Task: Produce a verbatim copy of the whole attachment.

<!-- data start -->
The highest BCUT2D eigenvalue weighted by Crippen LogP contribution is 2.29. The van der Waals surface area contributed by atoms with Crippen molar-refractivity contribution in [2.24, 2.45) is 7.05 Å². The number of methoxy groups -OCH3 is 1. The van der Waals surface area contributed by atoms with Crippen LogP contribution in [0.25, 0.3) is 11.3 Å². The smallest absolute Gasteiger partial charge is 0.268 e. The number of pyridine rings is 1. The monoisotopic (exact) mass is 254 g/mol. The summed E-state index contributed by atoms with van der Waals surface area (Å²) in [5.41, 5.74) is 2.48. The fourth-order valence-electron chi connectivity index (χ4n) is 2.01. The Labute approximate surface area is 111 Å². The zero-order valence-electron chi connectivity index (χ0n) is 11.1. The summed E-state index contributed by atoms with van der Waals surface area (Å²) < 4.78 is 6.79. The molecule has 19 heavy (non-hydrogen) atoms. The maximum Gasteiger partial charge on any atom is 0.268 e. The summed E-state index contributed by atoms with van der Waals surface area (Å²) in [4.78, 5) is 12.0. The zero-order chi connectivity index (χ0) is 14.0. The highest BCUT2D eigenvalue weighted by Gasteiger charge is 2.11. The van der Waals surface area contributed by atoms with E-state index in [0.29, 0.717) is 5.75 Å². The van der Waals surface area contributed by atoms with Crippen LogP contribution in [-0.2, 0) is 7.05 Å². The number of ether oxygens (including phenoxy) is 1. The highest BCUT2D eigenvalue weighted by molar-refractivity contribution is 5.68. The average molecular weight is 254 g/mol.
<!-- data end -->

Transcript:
The highest BCUT2D eigenvalue weighted by Crippen LogP contribution is 2.29. The van der Waals surface area contributed by atoms with Crippen molar-refractivity contribution in [2.24, 2.45) is 7.05 Å². The number of methoxy groups -OCH3 is 1. The van der Waals surface area contributed by atoms with Crippen LogP contribution in [0.25, 0.3) is 11.3 Å². The smallest absolute Gasteiger partial charge is 0.268 e. The number of pyridine rings is 1. The monoisotopic (exact) mass is 254 g/mol. The summed E-state index contributed by atoms with van der Waals surface area (Å²) in [5.41, 5.74) is 2.48. The fourth-order valence-electron chi connectivity index (χ4n) is 2.01. The Labute approximate surface area is 111 Å². The zero-order valence-electron chi connectivity index (χ0n) is 11.1. The summed E-state index contributed by atoms with van der Waals surface area (Å²) < 4.78 is 6.79. The molecule has 19 heavy (non-hydrogen) atoms. The maximum Gasteiger partial charge on any atom is 0.268 e. The summed E-state index contributed by atoms with van der Waals surface area (Å²) in [4.78, 5) is 12.0. The zero-order chi connectivity index (χ0) is 14.0. The highest BCUT2D eigenvalue weighted by Gasteiger charge is 2.11. The van der Waals surface area contributed by atoms with E-state index in [0.29, 0.717) is 5.75 Å². The van der Waals surface area contributed by atoms with Crippen LogP contribution in [-0.2, 0) is 7.05 Å². The number of ether oxygens (including phenoxy) is 1. The highest BCUT2D eigenvalue weighted by molar-refractivity contribution is 5.68. The average molecular weight is 254 g/mol.